- Word Limit. A lot of online environments allow a specific number of words or characters. SMS used to allow only 160 characters per message; in a similar fashion, Twitter allowed only 140 words per tweet. Users came up with creative ways of communicating using limited word space, such as abbreviations and acronyms. When analyzing data from such sources, we need to make sure to do some “data cleansing” before performing any kind of further analysis: expanding such abbreviations and acronyms will greatly improve the recall and accuracy of our queries. Nowadays, text analysis tools frequently include common online abbreviations and acronyms in their spell check dictionaries.
- Typos. Typing on a keyboard very often results in typos: spelling mistakes that occur from mistyping words, either because of the key size or speed –or sometimes both. Using a spell check during the process of data cleaning is always a good idea, but it is mandatory in the case of online communication for better results in our analysis. Text analysis tools have been trained to recognize spelling errors occurring from key proximity and are able to accurately correct them in an automated manner.
- Channels/Mode of Communication. With the appearance of Web 2.0, a lot of platforms became increasingly multimodal. Online communication used to be purely textual, which is why users introduced emoticons to better convey emotion in the absence of a richer medium, such as a picture. However, we see more and more pictures or icons embedded in text, which may result in illegible strings or URLs after our data collection. This is particularly true on Twitter, where emojis are used very frequently. Depending on the purpose of our analysis, we may wish to remove such noise or transform it into a form that may be useful for our analysis. For example, emojis carry important information for sentiment analysis; sometimes, it may be the only element carrying sentiment in a tweet, as in the picture below ( = fire = positive). Instead of disregarding this valuable information, a custom dictionary with emoji codes and their descriptions may be used to replace icons or illegible strings with words that a text analysis tools would recognize.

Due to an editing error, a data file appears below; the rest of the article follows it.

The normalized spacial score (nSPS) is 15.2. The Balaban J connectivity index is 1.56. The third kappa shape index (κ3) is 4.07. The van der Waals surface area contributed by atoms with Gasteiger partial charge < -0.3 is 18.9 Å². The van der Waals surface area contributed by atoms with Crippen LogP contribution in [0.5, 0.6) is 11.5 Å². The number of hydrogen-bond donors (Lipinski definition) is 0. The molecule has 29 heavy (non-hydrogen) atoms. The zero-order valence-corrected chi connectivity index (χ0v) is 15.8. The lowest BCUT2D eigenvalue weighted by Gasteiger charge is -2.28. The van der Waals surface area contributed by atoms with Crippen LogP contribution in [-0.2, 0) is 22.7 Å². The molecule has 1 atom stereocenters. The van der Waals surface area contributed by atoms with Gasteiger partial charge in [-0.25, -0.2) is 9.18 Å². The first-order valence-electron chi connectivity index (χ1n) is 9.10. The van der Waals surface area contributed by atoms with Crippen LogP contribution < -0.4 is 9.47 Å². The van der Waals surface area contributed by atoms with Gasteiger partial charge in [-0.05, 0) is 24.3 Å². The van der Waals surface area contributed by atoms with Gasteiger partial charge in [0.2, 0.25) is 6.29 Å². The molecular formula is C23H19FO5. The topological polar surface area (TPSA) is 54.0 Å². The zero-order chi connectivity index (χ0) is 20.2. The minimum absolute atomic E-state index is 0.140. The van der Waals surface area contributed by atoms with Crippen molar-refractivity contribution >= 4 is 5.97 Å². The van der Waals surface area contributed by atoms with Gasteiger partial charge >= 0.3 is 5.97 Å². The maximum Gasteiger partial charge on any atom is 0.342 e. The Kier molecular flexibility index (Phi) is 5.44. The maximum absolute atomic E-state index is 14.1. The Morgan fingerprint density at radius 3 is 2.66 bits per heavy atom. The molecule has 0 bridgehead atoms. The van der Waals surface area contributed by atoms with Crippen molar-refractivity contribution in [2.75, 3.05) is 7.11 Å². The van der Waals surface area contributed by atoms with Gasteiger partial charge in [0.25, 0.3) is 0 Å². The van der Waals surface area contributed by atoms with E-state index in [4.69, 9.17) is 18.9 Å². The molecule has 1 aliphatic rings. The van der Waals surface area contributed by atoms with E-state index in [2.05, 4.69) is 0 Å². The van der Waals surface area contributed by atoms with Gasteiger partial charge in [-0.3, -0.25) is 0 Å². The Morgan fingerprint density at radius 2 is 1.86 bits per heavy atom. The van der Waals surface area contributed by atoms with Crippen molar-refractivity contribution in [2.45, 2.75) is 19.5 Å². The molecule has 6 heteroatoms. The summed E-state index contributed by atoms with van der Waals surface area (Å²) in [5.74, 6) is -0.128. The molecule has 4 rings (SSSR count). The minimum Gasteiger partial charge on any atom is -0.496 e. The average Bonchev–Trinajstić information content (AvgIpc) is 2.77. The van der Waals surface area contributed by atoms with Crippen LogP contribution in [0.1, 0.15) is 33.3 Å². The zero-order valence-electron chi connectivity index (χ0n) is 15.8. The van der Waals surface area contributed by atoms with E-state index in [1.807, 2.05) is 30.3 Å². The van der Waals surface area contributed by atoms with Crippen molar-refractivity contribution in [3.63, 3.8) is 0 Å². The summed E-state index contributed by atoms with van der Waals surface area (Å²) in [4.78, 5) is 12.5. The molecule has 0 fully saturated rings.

- Metadata. Noise may also be created by metadata, or, in other words, “data about data”. A lot of text in online communication may be accompanied by useful information that usually appears in a structured manner. For example, when collecting data from Twitter, each tweet may have information about the user, the date it was posted, the location, etc. Depending on the tool used for collecting the data, this information could appear in a structured, organized table, or all jumbled together as one single text. In the latter case, we would have to clean up the metadata if we are only interested in the tweet content, or extract the information we need from it and input it in a table.
- Quotes. A lot of online platforms allow quoted text to be included in the text of other users. This may also introduce noise in our data that could affect our analysis (for example, identifying sentiment that is quoted by replying to the review of another user). It is usually recommended to identify patterns for quoted text and remove it during the data cleansing stage, before proceeding with further analysis. The following is a review quoting another customer’s review in a forum that allows embedded quoting. During data collection, the quoted text may be collected along with the actual post, which would create issues in sentiment analysis. In this case, we could identify the pattern used for indicating quoted text in our data and remove the quoted review that may already appear in our dataset.